Barley

About Washington Barley

Most barley grown in Washington is spring barley which is planted in early spring and harvested in late summer.
 
In 2019, Washington barley growers harvested 85,000 acres of barley which had an average yield of 70 bushels per acre (1.68 tons per acre). Total barley production for 2019 was 5.950 million bushels or 142,800 tons. Washington State is ranked fourth among the nation’s top barley-producing states.
Farmer in Barley Field
GMO Free Badge

No GMO barley

Unlike corn, which is the dominant grain used to feed livestock in the U.S., there is no genetically engineered barley for sale in the U.S. Some cattle feeders exploit a niche by using barley as feed, rather than corn, to ensure a GMO-free designation for their product.

Types of Barley

Barley for Malt

Malt is used in beer, liquor, malted milk and flavorings in a variety of foods. It is the second largest use of barley, accounting for about 10 percent of the state’s production total.
 
The malting process begins under controlled conditions by steeping or soaking barley in large tanks under water for two days to absorb moisture and begin germination. The wet grain is moved to large climate-controlled compartments where it is allowed to germinate for four days. The barley is transferred to kilns for drying, which takes approximately 40 hours. The finished product is called malt which is typically sold to breweries and other food processors.
 
Barley malt flour is an ingredient in nearly all baking flours that are used to make breads and other baked goods.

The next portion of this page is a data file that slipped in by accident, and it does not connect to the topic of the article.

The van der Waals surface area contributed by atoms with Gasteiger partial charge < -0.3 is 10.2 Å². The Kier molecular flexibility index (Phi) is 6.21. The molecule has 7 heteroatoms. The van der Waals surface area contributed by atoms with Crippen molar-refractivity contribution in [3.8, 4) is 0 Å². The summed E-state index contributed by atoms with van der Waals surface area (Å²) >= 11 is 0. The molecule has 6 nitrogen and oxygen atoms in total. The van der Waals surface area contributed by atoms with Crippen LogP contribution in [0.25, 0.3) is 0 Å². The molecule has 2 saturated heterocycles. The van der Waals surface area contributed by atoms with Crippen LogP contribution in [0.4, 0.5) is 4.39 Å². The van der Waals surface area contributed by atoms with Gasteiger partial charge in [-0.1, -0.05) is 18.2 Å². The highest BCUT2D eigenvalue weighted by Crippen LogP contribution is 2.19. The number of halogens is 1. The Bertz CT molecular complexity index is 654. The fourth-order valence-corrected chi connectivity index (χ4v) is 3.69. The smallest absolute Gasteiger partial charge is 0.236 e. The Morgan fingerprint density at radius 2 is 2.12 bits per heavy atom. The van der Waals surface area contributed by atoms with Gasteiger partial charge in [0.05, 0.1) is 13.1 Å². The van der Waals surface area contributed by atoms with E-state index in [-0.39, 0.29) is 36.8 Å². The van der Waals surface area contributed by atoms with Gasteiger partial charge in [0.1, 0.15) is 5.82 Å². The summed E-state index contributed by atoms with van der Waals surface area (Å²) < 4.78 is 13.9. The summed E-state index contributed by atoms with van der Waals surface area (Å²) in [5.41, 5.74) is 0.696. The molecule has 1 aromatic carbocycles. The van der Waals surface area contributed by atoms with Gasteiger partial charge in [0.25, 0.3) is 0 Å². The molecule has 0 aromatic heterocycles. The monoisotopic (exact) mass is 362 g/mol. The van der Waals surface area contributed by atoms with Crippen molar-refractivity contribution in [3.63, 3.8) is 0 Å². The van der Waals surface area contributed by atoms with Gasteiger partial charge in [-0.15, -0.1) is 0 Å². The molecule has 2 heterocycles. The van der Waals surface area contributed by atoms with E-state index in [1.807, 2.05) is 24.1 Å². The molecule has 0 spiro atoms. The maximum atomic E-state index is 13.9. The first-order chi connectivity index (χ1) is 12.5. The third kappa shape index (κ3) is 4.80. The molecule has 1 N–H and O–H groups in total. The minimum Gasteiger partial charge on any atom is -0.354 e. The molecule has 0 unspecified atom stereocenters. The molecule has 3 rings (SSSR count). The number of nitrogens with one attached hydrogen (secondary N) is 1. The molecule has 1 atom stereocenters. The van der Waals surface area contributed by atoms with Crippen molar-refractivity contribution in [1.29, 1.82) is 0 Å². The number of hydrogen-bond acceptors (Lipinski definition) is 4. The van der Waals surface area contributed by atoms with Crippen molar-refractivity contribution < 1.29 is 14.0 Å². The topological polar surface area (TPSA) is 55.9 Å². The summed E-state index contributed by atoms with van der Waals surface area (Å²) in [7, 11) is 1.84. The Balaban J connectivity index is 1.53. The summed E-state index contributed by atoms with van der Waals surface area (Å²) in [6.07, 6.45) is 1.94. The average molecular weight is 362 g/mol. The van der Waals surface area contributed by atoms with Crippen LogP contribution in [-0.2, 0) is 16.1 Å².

Barley for Food

Although less than 1 percent of Washington-grown barley is used for human consumption, its profile is growing as a heart healthy ingredient. Food barley may be purchased as pearled barley. Where the outer hull and part of the bran layer has been removed, or as barley flour and flakes. Barley grits are also available. All can be found either in supermarkets or health food and specialty stores.
 
Barley is also used as a commercial ingredient in prepared foods such as breakfast cereals, soups, pilaf mixes, breads, cookies, crackers and snack bars. By checking the ingredient label of food products, you may find that you have been eating barley all along!

Barley for Feed

Barley is primarily used for animal feed. It is fed to beef cattle, dairy cattle, swine and poultry. In most cases, the whole barley kernel is rolled, ground, or flaked, prior to being fed. Approximately 90 precent of the barley grown in Washington is used for feed.

Where WASHINGTON Barley Grows

The principal production barley acres in Washington are in the eastern and central portions of the state. The top five barley producing counties in Washington are Whitman, Lincoln, Spokane, Columbia and Garfield.
 
Most Washington barley is grown on dryland (non-irrigated) grain farms. The majority of Washington’s barley is produced in continuous cropping areas where rainfall is sufficient for a crop to be grown every year. Very little of the state’s barley is produced in summer fallow farming areas. Under the summer fallow system, land is idled for a season to collect moisture then planted to barley or other crops.
 
Barley grows well in cool, dry conditions. As a result, U.S. barley production is concentrated in the Northern Plain states and the Pacific Northwest.
WGC 2020 Barley Map

Barley & Algae Control

Keepings Ponds Clear Naturally

Having issues with algae growth on your pond? A natural solution is barley! While chemicals and other solutions are harmful to desired plants and wildlife, going through the process of applying barley straw to your pond will keep surrounding plants and animals safe, while getting rid of invasive algae. 

WASHINGTON Barley Production

Get the most recent annual reporting on Washington barley production volumes.

WASHINGTON Barley QuaLity

Discover more about Washington’s Preferred Barley Variety quality rankings and find the current quality reports.

Partnerships & Exports

Get information on bulk wheat purchasing from and exports from Washington’s barley suppliers and their national partners.

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